“Jesus said to her, ‘I am the resurrection and the life. Whoever believes in me, though he die, yet shall he live'” (John 11:25). My Reformation Study Bible, ed. by R.C. Sproul, Sr., (Nashville, TN: Thomas Nelson, 1995) offers an exposition upon “The Resurrection of Jesus” (p. 1653). Therein it notes:

Jesus’ resurrection was a divine act involving all three Persons of the Godhead (John 10:17, 18; Acts 13:30-35; Rom. 1:4). It was not just a revival of the broken physical body that was taken from the cross and buried. It was a transformation of Jesus’ humanity that enabled Him to appear, vanish, and move unseen from one location to another (Luke 24:31, 36). It was the creative renewing of His body, to become the body that is now fully glorified and deathless (Phil. 3:21; Heb. 7:16, 24). The Son of God in heaven lives in and through His body, and will do so forever. In 1 Cor. 15:50-54, Paul envisages that Christians who are alive on earth at the moment of Christ’s return will undergo a similar transformation. Those who have died in Christ before His return will likewise be transformed never to die again.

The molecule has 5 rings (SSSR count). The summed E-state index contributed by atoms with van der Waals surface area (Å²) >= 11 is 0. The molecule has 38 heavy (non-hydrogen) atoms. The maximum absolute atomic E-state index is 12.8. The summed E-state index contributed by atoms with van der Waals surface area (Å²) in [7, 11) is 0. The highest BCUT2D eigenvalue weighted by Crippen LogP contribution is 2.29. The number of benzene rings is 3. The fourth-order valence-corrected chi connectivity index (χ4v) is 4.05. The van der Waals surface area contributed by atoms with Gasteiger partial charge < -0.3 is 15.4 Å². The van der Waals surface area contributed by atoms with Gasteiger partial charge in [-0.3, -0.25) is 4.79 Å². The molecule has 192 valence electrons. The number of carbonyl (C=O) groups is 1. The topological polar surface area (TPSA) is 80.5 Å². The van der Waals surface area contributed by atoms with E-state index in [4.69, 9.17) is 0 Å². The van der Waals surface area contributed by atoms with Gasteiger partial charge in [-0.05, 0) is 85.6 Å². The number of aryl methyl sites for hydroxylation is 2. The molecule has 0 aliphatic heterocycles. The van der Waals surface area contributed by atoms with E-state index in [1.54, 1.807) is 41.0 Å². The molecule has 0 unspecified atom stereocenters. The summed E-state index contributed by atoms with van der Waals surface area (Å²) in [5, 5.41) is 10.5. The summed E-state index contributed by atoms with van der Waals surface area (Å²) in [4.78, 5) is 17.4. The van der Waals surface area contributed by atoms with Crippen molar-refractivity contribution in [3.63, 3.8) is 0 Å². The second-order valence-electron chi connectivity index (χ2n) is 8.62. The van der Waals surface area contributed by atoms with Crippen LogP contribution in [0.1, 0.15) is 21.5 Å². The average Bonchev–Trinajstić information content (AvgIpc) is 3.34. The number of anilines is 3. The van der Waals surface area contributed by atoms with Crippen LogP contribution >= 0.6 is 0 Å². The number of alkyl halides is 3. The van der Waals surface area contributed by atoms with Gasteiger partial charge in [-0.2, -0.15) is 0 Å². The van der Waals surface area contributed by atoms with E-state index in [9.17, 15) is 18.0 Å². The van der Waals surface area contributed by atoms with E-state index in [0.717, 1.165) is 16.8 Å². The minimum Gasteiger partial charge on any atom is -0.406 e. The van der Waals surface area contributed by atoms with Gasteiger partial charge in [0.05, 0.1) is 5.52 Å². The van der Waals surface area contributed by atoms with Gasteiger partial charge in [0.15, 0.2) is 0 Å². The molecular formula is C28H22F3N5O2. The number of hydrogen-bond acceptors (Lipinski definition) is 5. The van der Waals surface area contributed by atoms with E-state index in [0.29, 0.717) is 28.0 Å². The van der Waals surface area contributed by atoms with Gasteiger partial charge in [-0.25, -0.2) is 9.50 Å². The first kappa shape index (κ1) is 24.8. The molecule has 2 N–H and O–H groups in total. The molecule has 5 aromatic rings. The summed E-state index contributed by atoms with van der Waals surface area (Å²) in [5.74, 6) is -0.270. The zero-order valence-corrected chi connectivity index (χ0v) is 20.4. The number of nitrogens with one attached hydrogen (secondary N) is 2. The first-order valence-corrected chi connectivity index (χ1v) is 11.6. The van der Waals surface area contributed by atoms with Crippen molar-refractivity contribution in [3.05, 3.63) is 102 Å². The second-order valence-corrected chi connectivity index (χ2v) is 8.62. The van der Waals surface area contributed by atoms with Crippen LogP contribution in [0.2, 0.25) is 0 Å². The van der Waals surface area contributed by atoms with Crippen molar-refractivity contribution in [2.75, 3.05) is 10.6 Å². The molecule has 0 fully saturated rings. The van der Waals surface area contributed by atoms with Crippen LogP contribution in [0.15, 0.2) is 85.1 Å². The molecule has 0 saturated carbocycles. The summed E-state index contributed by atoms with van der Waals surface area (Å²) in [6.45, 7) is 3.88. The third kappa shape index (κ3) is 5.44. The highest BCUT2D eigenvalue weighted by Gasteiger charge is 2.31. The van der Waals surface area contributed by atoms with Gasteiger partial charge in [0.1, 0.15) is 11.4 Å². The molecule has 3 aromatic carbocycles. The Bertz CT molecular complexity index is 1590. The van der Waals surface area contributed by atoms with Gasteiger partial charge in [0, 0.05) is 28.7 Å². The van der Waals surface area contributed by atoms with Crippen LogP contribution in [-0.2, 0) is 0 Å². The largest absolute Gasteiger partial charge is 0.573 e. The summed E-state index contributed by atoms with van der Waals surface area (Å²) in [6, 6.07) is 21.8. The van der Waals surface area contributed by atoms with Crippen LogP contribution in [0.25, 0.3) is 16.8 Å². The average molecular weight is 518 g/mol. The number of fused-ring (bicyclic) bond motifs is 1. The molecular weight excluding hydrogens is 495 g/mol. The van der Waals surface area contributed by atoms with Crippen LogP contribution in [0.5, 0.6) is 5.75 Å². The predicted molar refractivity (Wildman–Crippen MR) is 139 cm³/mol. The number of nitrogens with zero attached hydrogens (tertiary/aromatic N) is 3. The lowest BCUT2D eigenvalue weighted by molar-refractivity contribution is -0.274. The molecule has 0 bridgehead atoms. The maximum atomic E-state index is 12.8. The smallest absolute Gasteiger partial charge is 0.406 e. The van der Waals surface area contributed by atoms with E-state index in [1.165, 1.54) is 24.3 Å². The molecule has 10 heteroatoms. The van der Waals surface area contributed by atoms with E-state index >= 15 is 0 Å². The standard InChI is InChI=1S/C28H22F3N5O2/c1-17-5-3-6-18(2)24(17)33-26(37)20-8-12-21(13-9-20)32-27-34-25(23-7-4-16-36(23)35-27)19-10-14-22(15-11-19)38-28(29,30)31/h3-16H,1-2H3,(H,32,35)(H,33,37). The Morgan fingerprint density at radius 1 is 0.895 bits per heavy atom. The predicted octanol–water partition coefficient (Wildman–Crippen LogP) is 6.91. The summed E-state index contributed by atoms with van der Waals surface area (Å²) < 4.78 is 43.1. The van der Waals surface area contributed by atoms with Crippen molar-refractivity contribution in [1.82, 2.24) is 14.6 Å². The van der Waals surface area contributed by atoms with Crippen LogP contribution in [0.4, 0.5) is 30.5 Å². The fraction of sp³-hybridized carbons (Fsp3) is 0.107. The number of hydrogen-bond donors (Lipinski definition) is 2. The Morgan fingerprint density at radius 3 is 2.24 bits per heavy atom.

Christianity rests on the certainty of Jesus’ resurrection as an occurrence in history. The Gospels have it as their goal, with the empty tomb and resurrection appearances, and Acts insists on it (Acts 1:3; 2:24-35; 3:15; 4:10; 5:30-32; 13:33-37).

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